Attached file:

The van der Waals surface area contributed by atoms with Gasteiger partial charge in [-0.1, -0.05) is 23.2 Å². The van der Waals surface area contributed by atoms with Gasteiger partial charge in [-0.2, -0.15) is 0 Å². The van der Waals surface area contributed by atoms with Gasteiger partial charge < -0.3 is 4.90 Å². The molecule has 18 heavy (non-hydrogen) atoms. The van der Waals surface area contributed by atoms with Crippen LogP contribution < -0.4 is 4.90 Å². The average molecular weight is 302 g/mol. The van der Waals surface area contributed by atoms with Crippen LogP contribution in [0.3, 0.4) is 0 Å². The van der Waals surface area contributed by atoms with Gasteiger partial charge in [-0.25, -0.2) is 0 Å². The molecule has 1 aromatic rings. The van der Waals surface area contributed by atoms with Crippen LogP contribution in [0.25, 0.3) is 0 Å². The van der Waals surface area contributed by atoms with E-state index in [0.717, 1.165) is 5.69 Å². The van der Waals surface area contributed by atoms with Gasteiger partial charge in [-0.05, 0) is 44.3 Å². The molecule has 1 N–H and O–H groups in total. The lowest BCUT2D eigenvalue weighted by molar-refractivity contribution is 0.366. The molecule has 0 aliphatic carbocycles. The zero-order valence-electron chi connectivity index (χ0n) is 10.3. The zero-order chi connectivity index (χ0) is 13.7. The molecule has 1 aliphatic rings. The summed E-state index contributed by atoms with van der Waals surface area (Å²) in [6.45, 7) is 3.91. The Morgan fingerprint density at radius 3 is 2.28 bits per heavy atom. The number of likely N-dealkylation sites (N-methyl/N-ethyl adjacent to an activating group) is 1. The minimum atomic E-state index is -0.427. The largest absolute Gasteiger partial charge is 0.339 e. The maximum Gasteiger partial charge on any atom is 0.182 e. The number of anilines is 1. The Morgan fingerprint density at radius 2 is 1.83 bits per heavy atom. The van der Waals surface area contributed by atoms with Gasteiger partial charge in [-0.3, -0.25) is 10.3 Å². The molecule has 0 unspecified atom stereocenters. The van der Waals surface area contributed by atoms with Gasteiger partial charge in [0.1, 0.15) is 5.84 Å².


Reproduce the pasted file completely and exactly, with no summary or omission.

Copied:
The van der Waals surface area contributed by atoms with Gasteiger partial charge in [-0.1, -0.05) is 23.2 Å². The van der Waals surface area contributed by atoms with Gasteiger partial charge in [-0.2, -0.15) is 0 Å². The van der Waals surface area contributed by atoms with Gasteiger partial charge < -0.3 is 4.90 Å². The molecule has 18 heavy (non-hydrogen) atoms. The van der Waals surface area contributed by atoms with Crippen LogP contribution < -0.4 is 4.90 Å². The average molecular weight is 302 g/mol. The van der Waals surface area contributed by atoms with Crippen LogP contribution in [0.3, 0.4) is 0 Å². The van der Waals surface area contributed by atoms with Gasteiger partial charge in [-0.25, -0.2) is 0 Å². The molecule has 1 aromatic rings. The van der Waals surface area contributed by atoms with Crippen LogP contribution in [0.25, 0.3) is 0 Å². The van der Waals surface area contributed by atoms with E-state index in [0.717, 1.165) is 5.69 Å². The van der Waals surface area contributed by atoms with Gasteiger partial charge in [-0.05, 0) is 44.3 Å². The molecule has 1 N–H and O–H groups in total. The lowest BCUT2D eigenvalue weighted by molar-refractivity contribution is 0.366. The molecule has 0 aliphatic carbocycles. The zero-order valence-electron chi connectivity index (χ0n) is 10.3. The zero-order chi connectivity index (χ0) is 13.7. The molecule has 1 aliphatic rings. The summed E-state index contributed by atoms with van der Waals surface area (Å²) in [6.45, 7) is 3.91. The Morgan fingerprint density at radius 3 is 2.28 bits per heavy atom. The number of likely N-dealkylation sites (N-methyl/N-ethyl adjacent to an activating group) is 1. The minimum atomic E-state index is -0.427. The largest absolute Gasteiger partial charge is 0.339 e. The maximum Gasteiger partial charge on any atom is 0.182 e. The number of anilines is 1. The Morgan fingerprint density at radius 2 is 1.83 bits per heavy atom. The van der Waals surface area contributed by atoms with Gasteiger partial charge in [-0.3, -0.25) is 10.3 Å². The molecule has 0 unspecified atom stereocenters. The van der Waals surface area contributed by atoms with Gasteiger partial charge in [0.1, 0.15) is 5.84 Å².